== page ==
With 12 races to go before the playoffs, no lead is safe, and no one can get too comfortable yet. But if the season continues the way it has, the playoff picture is beginning to come together.

Slowly, but surely.

Scheme of the Week

Brad Perez returned to the racetrack with SS-Green Light Racing. Weiss and Refology hopped aboard Perez’s No. 14, creating an intensely-bright purple and pink machine that made it easy to spot the fan favorite on track.

Perez stood out in the Sonoma sun as he raced his way to a 24th-place finish.

Fuel For Thought

It’s one thing to start races later on the east coast so those on the west coast can actually catch the race, but this race started late even for the west coast.

The green flag flew around 5:20 p.m. PT (8:20 p.m. ET), an abnormally late start time for Sonoma. Most of the time, fans across the United States can expect a green flag at or around 3:30 p.m. ET, or 12:30 p.m. PT, regardless of what race is held or where it’s held.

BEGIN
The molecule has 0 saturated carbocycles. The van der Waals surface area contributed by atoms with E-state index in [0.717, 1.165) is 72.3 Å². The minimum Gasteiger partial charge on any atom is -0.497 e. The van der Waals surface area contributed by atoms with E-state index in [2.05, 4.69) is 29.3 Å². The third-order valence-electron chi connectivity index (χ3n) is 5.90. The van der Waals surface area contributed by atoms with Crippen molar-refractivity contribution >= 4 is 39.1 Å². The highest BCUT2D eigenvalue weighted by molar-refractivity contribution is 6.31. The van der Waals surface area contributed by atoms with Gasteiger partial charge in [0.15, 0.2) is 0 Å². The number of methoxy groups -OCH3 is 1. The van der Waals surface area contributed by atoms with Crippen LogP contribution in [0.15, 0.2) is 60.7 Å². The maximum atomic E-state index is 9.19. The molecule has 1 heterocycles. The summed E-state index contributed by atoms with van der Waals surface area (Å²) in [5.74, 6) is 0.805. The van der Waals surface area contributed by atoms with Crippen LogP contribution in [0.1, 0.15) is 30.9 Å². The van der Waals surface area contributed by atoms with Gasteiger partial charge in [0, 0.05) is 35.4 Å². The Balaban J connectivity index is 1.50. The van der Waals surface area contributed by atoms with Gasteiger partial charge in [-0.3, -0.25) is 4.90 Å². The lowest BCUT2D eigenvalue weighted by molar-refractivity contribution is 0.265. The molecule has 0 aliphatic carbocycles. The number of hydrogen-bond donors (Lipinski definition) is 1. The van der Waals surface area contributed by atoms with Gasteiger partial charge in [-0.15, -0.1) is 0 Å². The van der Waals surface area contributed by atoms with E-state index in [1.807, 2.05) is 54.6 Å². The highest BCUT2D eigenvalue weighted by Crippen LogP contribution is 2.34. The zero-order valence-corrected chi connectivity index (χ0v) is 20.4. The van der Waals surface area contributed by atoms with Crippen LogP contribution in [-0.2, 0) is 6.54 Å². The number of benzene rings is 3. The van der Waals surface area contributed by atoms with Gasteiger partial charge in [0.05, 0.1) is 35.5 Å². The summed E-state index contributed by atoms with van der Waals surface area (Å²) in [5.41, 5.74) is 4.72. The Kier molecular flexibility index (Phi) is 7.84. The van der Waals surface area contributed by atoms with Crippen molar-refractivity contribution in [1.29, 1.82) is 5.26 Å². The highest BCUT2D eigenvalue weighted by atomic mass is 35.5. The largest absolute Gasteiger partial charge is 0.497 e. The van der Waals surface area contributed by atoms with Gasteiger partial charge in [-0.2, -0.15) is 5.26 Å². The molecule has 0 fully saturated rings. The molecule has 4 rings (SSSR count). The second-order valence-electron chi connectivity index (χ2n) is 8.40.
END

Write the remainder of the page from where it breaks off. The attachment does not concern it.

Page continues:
See also
Austin Hill Pleads the 5th After Late Dust-Up with Shane van Gisbergen

That stipulation softens when NASCAR goes to a track with lights. Sonoma doesn’t have lights, and the sunset was around 8:30 p.m. PT. Those two factors made starting late a confusing call based on the fact that it would leave NASCAR with roughly three hours to try and get the race in.

If the race went caution-free (with the exception of the stage cautions), it would be easily doable. But if the event were to see an influx of cautions, or even a red flag, the field would be pushing daylight and could see the race shortened due to darkness.